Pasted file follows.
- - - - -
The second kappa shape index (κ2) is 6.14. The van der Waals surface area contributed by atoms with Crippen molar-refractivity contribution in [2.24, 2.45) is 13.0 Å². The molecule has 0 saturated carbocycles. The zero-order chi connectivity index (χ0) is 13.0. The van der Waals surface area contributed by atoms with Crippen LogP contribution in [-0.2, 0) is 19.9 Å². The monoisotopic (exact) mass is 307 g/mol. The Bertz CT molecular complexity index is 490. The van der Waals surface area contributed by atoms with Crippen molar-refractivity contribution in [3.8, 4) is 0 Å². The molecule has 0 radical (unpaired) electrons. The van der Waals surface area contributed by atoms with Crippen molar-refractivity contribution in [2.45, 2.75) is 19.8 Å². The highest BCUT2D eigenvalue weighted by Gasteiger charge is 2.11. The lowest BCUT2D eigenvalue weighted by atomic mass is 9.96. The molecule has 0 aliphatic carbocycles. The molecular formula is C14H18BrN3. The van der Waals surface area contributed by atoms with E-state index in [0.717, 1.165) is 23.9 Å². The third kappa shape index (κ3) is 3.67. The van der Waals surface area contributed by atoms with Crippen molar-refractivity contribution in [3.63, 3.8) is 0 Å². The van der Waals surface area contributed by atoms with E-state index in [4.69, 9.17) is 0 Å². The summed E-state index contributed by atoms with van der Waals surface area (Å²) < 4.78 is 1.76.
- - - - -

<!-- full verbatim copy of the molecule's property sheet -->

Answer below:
The second kappa shape index (κ2) is 6.14. The van der Waals surface area contributed by atoms with Crippen molar-refractivity contribution in [2.24, 2.45) is 13.0 Å². The molecule has 0 saturated carbocycles. The zero-order chi connectivity index (χ0) is 13.0. The van der Waals surface area contributed by atoms with Crippen LogP contribution in [-0.2, 0) is 19.9 Å². The monoisotopic (exact) mass is 307 g/mol. The Bertz CT molecular complexity index is 490. The van der Waals surface area contributed by atoms with Crippen molar-refractivity contribution in [3.8, 4) is 0 Å². The molecule has 0 radical (unpaired) electrons. The van der Waals surface area contributed by atoms with Crippen molar-refractivity contribution in [2.45, 2.75) is 19.8 Å². The highest BCUT2D eigenvalue weighted by Gasteiger charge is 2.11. The lowest BCUT2D eigenvalue weighted by atomic mass is 9.96. The molecule has 0 aliphatic carbocycles. The molecular formula is C14H18BrN3. The van der Waals surface area contributed by atoms with E-state index in [0.717, 1.165) is 23.9 Å². The third kappa shape index (κ3) is 3.67. The van der Waals surface area contributed by atoms with Crippen molar-refractivity contribution in [3.63, 3.8) is 0 Å². The van der Waals surface area contributed by atoms with E-state index in [4.69, 9.17) is 0 Å². The summed E-state index contributed by atoms with van der Waals surface area (Å²) < 4.78 is 1.76.